Of course, Bella Swan isn’t a Mary Sue – though Meyer tried hard to make her into the girl every female aches to be, Bella has some critical flaws that make me pull a face similar to wandering onto a farm and inhaling manure whenever I see these issues (that being said, I do not think Bella is entirely fecal and I do still think The Twilight Saga is an excellent series of books to read).

Putting aside some of her flaws (including her attachment to her vampire bae Edward, which is a tad worrying considering the intensity – as a fellow 17 year old, I can’t understand how she got so attached to this individual who really isn’t that special, to be frank), one of the flaws that frequently bugs me is her disregard to her real family.

As the novels progress, her relationship with the Cullen coven also progresses, and she sees them more and more as her family, and vice versa. However, this makes me feel concerned for her real family -particularly her long-suffering father, Charlie. Though she does his cooking and cleaning, she barely spends time with him, which I’m sure, despite their mutual acknowledgement of being awkward, he would have enjoyed and appreciated. Instead, she continuously puts herself in the path of danger: chasing after a (very old) boy who could kill her or get her killed at any moment; riding motorcycles with no experience; getting on motorcycles that belong to a stranger; cliff-diving into water in a ‘recreational’ activity without supervision or guidance from much more experienced divers; rushing of to Italy while Charlie was at a funeral (which isn’t dangerous from her father’s perspective, but I think it was just damn rude of her). The disregard for his feelings is concerning, and though it is clear within the books that she cares, she doesn’t do Charlie many favours (if we look at most of the saga from his perspective).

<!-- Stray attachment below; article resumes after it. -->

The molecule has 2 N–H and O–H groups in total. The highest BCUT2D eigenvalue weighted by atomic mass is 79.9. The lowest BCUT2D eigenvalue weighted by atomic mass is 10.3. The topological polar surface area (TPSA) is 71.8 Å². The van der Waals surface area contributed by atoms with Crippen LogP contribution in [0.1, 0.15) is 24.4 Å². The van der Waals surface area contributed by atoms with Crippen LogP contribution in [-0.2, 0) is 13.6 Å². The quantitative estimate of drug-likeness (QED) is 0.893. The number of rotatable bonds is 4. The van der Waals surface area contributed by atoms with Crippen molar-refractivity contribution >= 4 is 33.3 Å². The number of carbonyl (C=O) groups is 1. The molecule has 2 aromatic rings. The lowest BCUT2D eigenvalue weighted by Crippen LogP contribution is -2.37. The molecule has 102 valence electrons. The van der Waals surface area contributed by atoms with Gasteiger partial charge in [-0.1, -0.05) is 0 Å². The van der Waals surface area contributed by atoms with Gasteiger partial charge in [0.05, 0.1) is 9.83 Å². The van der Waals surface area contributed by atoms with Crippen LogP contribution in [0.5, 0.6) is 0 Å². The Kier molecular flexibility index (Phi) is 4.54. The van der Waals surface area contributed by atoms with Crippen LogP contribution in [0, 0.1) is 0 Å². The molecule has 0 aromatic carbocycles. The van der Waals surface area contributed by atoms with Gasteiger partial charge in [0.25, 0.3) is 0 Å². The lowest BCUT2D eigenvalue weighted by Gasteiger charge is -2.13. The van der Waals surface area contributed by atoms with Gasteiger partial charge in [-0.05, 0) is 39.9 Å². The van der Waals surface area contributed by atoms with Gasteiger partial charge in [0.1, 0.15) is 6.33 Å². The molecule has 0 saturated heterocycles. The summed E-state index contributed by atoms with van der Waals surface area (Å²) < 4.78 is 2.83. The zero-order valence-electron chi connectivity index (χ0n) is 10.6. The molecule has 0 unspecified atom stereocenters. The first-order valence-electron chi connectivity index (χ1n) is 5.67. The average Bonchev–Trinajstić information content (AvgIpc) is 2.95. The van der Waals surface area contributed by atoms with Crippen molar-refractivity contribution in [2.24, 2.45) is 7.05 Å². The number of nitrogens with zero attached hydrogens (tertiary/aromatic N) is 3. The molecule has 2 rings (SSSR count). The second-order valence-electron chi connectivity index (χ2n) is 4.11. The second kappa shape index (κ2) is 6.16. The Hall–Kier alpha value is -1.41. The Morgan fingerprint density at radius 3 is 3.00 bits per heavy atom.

There many other things to say about Twilight – criticisms of the characters themselves and their actions, particularly Edward Cullen – but I feel the saga redeems itself enough to keep from being entirely critical of Meyer’s work. Though Bella does not stick with me as a likeable character and frequently frustrates me, she is still an interesting read with an entertaining story to tell, and she does have her positives and amusing moments that I just personally tend to overlook; like, for example, Meyer’s clear exaggeration of heady young love channelled through the flawed ‘flawless’ Bella Swan.

The purpose of this post was for writing practice (not hating).


Another Love [Tom Odell]


 A few days ago, I wrote a post on Tom Odell, commenting my undeserved and most-likely biased opinion on his two albums. As I had previously said, Another Love – Odell’s first single – impacted me greatly, making me fall in love with each of his other songs and with him as an artist.